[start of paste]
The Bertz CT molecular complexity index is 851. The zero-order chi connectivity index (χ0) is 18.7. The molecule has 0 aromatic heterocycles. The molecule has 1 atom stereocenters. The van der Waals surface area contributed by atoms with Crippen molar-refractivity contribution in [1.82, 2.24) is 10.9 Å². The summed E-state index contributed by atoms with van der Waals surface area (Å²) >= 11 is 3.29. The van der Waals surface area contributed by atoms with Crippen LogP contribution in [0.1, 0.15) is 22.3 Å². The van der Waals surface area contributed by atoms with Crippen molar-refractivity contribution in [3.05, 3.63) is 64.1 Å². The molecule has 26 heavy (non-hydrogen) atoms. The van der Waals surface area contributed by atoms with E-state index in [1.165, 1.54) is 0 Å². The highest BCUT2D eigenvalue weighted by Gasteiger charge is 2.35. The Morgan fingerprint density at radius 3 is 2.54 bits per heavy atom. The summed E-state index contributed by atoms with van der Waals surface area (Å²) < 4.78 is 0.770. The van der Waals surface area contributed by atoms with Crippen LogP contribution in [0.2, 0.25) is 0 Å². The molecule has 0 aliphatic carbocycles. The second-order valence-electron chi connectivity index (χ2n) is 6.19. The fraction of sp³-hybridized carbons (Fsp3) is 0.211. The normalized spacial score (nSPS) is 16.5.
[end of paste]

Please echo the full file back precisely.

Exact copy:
The Bertz CT molecular complexity index is 851. The zero-order chi connectivity index (χ0) is 18.7. The molecule has 0 aromatic heterocycles. The molecule has 1 atom stereocenters. The van der Waals surface area contributed by atoms with Crippen molar-refractivity contribution in [1.82, 2.24) is 10.9 Å². The summed E-state index contributed by atoms with van der Waals surface area (Å²) >= 11 is 3.29. The van der Waals surface area contributed by atoms with Crippen LogP contribution in [0.1, 0.15) is 22.3 Å². The van der Waals surface area contributed by atoms with Crippen molar-refractivity contribution in [3.05, 3.63) is 64.1 Å². The molecule has 26 heavy (non-hydrogen) atoms. The van der Waals surface area contributed by atoms with E-state index in [1.165, 1.54) is 0 Å². The highest BCUT2D eigenvalue weighted by Gasteiger charge is 2.35. The Morgan fingerprint density at radius 3 is 2.54 bits per heavy atom. The summed E-state index contributed by atoms with van der Waals surface area (Å²) < 4.78 is 0.770. The van der Waals surface area contributed by atoms with Crippen LogP contribution in [0.2, 0.25) is 0 Å². The molecule has 0 aliphatic carbocycles. The second-order valence-electron chi connectivity index (χ2n) is 6.19. The fraction of sp³-hybridized carbons (Fsp3) is 0.211. The normalized spacial score (nSPS) is 16.5.